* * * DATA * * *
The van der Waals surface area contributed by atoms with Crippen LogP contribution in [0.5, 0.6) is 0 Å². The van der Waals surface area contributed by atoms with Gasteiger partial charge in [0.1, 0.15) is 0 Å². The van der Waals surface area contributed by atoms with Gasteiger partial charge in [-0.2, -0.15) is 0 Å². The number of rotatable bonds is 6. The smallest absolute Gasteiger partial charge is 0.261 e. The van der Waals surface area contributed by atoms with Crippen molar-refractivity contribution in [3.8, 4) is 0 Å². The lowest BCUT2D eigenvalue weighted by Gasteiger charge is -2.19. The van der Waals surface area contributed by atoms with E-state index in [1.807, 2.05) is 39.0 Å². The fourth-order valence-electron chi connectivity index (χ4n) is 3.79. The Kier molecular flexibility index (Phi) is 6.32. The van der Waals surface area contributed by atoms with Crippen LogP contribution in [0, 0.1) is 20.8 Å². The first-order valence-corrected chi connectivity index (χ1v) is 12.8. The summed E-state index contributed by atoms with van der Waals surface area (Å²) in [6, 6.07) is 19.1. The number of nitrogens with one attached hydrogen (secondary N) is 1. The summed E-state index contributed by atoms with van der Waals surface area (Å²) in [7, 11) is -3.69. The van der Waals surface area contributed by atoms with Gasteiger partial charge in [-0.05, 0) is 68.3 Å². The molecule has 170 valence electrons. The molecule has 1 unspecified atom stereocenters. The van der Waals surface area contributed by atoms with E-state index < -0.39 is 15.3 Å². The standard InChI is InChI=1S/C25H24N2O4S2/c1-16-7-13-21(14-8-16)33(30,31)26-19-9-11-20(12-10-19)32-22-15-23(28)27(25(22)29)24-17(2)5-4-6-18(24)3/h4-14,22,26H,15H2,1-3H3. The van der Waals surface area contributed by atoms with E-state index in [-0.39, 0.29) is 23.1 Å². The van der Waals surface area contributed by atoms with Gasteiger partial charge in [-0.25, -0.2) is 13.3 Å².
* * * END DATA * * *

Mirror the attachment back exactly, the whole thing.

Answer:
The van der Waals surface area contributed by atoms with Crippen LogP contribution in [0.5, 0.6) is 0 Å². The van der Waals surface area contributed by atoms with Gasteiger partial charge in [0.1, 0.15) is 0 Å². The van der Waals surface area contributed by atoms with Gasteiger partial charge in [-0.2, -0.15) is 0 Å². The number of rotatable bonds is 6. The smallest absolute Gasteiger partial charge is 0.261 e. The van der Waals surface area contributed by atoms with Crippen molar-refractivity contribution in [3.8, 4) is 0 Å². The lowest BCUT2D eigenvalue weighted by Gasteiger charge is -2.19. The van der Waals surface area contributed by atoms with E-state index in [1.807, 2.05) is 39.0 Å². The fourth-order valence-electron chi connectivity index (χ4n) is 3.79. The Kier molecular flexibility index (Phi) is 6.32. The van der Waals surface area contributed by atoms with Crippen LogP contribution in [0, 0.1) is 20.8 Å². The first-order valence-corrected chi connectivity index (χ1v) is 12.8. The summed E-state index contributed by atoms with van der Waals surface area (Å²) in [6, 6.07) is 19.1. The number of nitrogens with one attached hydrogen (secondary N) is 1. The summed E-state index contributed by atoms with van der Waals surface area (Å²) in [7, 11) is -3.69. The van der Waals surface area contributed by atoms with Gasteiger partial charge in [-0.05, 0) is 68.3 Å². The molecule has 170 valence electrons. The molecule has 1 unspecified atom stereocenters. The van der Waals surface area contributed by atoms with E-state index < -0.39 is 15.3 Å². The standard InChI is InChI=1S/C25H24N2O4S2/c1-16-7-13-21(14-8-16)33(30,31)26-19-9-11-20(12-10-19)32-22-15-23(28)27(25(22)29)24-17(2)5-4-6-18(24)3/h4-14,22,26H,15H2,1-3H3. The van der Waals surface area contributed by atoms with E-state index in [-0.39, 0.29) is 23.1 Å². The van der Waals surface area contributed by atoms with Gasteiger partial charge in [-0.25, -0.2) is 13.3 Å².